Innovation in sharing data drives efforts to tackle the root causes of violence

Nelson Mandela was wise. He once said, “We owe our children, the most vulnerable citizens in any society, a life free from violence and fear. In order to ensure this we must address the roots of violence”.

Detective Chief Inspector Lewis Prescott-Mayling
VRU lead for Data & Targeting

Mandela recognised that the root causes of violence need to be addressed at all levels, from the family to the community. From the the micro to the macro. However, what are the roots of violence? How can they be identified? And what would we do if we could identify them?

In response to this challenge, the Thames Valley Violence Reduction Unit has been developing the Thames Valley Together programme, an innovative approach to the way data and information streams are managed to inform our decision-making as we strive to keep our communities safe.

It is able to collate hundreds of live data feeds from across our local partners; in policing, local authority, education, youth offending, health and criminal justice.

It provides a single data platform which then enables us to create tailored, accessible visualisation of data and analytics.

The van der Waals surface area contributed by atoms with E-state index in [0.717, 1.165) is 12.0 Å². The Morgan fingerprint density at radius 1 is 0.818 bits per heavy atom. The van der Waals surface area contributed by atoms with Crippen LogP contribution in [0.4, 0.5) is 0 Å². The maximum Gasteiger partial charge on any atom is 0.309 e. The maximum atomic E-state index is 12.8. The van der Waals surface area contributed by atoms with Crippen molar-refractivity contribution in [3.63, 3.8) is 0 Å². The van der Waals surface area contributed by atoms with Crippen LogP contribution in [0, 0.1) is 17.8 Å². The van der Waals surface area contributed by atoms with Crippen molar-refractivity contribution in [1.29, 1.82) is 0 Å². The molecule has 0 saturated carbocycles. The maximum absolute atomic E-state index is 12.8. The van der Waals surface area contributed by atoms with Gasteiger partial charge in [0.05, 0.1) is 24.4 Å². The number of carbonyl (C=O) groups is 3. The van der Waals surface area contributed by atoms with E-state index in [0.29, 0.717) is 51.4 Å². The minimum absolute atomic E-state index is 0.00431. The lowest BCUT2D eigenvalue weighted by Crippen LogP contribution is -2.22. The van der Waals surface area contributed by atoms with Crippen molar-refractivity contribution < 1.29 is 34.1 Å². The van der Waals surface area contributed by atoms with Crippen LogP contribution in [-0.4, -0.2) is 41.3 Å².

It has the potential to significantly improve our understanding of the complexity at an individual and community population level. It informs our approach and is underpinned by our commitment to shifting efforts toward earlier intervention and prevention, addressing the causation of violence and away from costly enforcement.

These root causes to serious violence are becoming clearer. There is growing evidence that violence is linked to inequity, poverty and adverse experiences, particularly in childhood. There is considerable overlap in terms of poor health, social and crime outcomes. Tackling these root causes not only reduces the number of victims of violence, it can improve health, education, employment, increase tax generation and much, much more. If that wasn’t enough, the greater the risk factors a person is exposed to the greater likelihood of early mortality.

Even if there wasn’t a legal duty on the state to reduce violence and its causes, there is a moral one. If we know what factors are a risk, why are we unable to identify them?